Finally, it is not all about cost. Complexity should also be a consideration. The FCA has commented about advisers using solutions that are more complex than is required or appropriate. Does the client need a SIPP or would a Personal Pension be adequate? Is there a benefit to the client of investing via a platform or would a direct investment into a portfolio of funds be more cost effective? Another issue here is that more complex solutions are often accompanied by a need for clients to agree to ongoing service and that has an indirect impact on costs over time.

Important Note: ATEB news is intended to provide general information ONLY. The content, including any views expressed or guidance provided, does not replace the need to comply fully with FCA Rules and Guidance. Unless you have discussed news article content with ATEB, and specifically how it relates to your circumstances, then ATEB disclaims all liability and responsibility and actions arising from any reliance placed upon it. For the avoidance of doubt therefore, any reliance you place on such information without our consultation is at your own risk.

ATEB Compliance offers compliance and regulatory advice.

ATEB Suitability provides report writing software for the financial services market.

Our View

Don’t believe everything you read is a thought that comes to mind. More specifically, it is not uncommon for a headline to be somewhat different to the story, or that the story is one that is designed to catch the eye – even at the expense of strict accuracy.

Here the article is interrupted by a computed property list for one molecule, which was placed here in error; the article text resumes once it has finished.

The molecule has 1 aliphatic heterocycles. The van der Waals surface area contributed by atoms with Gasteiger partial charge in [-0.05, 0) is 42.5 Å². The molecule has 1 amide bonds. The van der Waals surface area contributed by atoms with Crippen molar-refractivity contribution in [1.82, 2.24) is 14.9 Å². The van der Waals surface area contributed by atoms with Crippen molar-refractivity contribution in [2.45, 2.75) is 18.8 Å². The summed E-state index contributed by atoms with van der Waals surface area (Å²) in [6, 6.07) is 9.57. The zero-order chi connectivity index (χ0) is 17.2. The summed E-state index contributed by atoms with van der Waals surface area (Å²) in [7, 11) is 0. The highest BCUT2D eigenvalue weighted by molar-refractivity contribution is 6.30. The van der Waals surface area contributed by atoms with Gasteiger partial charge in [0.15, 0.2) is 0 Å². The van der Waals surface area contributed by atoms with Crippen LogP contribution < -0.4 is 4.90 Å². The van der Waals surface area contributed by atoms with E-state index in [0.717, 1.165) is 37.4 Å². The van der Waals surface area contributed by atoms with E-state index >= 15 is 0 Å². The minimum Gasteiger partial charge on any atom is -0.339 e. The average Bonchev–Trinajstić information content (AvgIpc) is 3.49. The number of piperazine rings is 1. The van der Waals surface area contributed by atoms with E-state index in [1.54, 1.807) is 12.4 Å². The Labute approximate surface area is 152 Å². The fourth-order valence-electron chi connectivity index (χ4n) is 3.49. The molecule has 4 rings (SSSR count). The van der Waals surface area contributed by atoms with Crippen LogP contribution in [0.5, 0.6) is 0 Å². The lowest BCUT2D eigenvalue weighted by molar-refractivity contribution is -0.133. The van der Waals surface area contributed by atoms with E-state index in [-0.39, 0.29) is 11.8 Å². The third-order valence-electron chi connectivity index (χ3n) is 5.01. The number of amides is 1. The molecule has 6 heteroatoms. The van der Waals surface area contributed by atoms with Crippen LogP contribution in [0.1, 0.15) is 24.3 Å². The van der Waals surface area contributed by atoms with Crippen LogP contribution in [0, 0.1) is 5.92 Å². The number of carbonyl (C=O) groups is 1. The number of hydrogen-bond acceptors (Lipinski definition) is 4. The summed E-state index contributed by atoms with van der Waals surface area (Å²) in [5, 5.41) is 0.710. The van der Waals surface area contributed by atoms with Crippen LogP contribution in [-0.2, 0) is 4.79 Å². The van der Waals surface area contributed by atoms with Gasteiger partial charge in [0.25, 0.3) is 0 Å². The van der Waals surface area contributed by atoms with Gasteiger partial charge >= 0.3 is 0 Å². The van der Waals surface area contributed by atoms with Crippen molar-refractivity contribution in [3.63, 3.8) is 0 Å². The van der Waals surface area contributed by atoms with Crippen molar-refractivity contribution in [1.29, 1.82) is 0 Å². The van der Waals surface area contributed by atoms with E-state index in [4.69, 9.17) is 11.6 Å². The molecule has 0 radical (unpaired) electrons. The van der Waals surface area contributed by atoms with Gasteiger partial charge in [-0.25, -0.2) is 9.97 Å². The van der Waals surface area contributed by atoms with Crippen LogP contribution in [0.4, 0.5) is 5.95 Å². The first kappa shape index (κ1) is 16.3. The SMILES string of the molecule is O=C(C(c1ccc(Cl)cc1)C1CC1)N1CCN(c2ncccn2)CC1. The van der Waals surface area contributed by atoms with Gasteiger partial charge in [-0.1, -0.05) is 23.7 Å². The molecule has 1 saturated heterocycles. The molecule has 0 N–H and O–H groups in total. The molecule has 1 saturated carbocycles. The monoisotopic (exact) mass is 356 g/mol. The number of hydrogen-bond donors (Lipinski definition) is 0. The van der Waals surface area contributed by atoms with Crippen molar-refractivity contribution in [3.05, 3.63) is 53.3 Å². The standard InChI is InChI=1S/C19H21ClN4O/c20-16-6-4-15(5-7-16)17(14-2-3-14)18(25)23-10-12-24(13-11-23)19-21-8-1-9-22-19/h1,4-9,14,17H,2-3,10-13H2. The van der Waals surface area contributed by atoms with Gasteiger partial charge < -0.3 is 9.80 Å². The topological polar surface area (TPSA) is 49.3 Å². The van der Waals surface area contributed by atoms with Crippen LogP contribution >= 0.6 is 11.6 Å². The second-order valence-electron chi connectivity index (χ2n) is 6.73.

All of that seems to apply here. There is certainly an issue to be addressed but it is important to build understanding and processes around the actual rules rather than based on a controversial headline.

ATEB’s compliance service does exactly that. We understand FCA rules and help firms make these work at a practical level. And, because we work closely with the FCA on a variety of projects, we believe we have an up to the minute knowledge of the issues of current concern to the regulator.

Despite the inaccurate slant of the article we refer to here, MiFID II did introduce a number of requirements that we are aware many firms still have not completely integrated into their processes – PROD and the investment / advice process in particular. And firms do indeed need to be able to demonstrate, in the event that a less expensive and/or less complex solution would be suitable, why a more expensive or complex solution is recommended instead.

Having said that, advisers increasingly appear to be moving towards using more passive funds for clients. The primary driver for this is a recognition of the need to reduce overall costs for clients. However, the historical stand off between advisers on either side of the active/passive debate seems to be moving towards passive given the major research done by the FCA that made a very strong case that active funds generally did not provide better net returns when costs were taken into account.

Action Required By You

  • Review your research and investment processes to assess how well they incorporate PROD and the suitability rules, including COBS 9A.2.19;
  • Contact your ATEB Consultant for assistance and guidance or contact ATEB here.
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About the Author

Technical Manager - Often referred to as the Oracle or the Sage, Alistair has a wealth of financial services experience. He is our go-to Technical Manager and enjoys nothing more than a complicated conundrum. Feel free to test his renowned knowledge by getting in touch.